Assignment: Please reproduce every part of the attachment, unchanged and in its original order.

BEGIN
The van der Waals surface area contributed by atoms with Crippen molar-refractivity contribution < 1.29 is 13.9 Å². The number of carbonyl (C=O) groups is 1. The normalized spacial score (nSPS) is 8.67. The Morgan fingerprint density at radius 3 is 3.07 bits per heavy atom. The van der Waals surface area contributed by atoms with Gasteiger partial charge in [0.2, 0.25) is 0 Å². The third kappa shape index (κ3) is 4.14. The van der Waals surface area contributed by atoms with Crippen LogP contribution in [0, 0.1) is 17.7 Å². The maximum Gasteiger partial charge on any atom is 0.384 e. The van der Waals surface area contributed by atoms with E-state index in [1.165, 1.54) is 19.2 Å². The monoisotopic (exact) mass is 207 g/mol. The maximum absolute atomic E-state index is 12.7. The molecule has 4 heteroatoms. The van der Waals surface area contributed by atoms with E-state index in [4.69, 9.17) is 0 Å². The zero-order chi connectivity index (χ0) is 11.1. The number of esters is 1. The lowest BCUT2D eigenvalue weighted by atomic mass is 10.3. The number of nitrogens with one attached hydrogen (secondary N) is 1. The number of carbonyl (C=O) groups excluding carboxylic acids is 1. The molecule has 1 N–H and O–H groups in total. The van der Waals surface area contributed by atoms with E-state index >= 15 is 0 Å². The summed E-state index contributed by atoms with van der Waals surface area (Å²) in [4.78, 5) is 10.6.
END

The van der Waals surface area contributed by atoms with Crippen molar-refractivity contribution < 1.29 is 13.9 Å². The number of carbonyl (C=O) groups is 1. The normalized spacial score (nSPS) is 8.67. The Morgan fingerprint density at radius 3 is 3.07 bits per heavy atom. The van der Waals surface area contributed by atoms with Gasteiger partial charge in [0.2, 0.25) is 0 Å². The third kappa shape index (κ3) is 4.14. The van der Waals surface area contributed by atoms with Crippen LogP contribution in [0, 0.1) is 17.7 Å². The maximum Gasteiger partial charge on any atom is 0.384 e. The van der Waals surface area contributed by atoms with E-state index in [1.165, 1.54) is 19.2 Å². The monoisotopic (exact) mass is 207 g/mol. The maximum absolute atomic E-state index is 12.7. The molecule has 4 heteroatoms. The van der Waals surface area contributed by atoms with E-state index in [4.69, 9.17) is 0 Å². The zero-order chi connectivity index (χ0) is 11.1. The number of esters is 1. The lowest BCUT2D eigenvalue weighted by atomic mass is 10.3. The number of nitrogens with one attached hydrogen (secondary N) is 1. The number of carbonyl (C=O) groups excluding carboxylic acids is 1. The molecule has 1 N–H and O–H groups in total. The van der Waals surface area contributed by atoms with E-state index >= 15 is 0 Å². The summed E-state index contributed by atoms with van der Waals surface area (Å²) in [4.78, 5) is 10.6.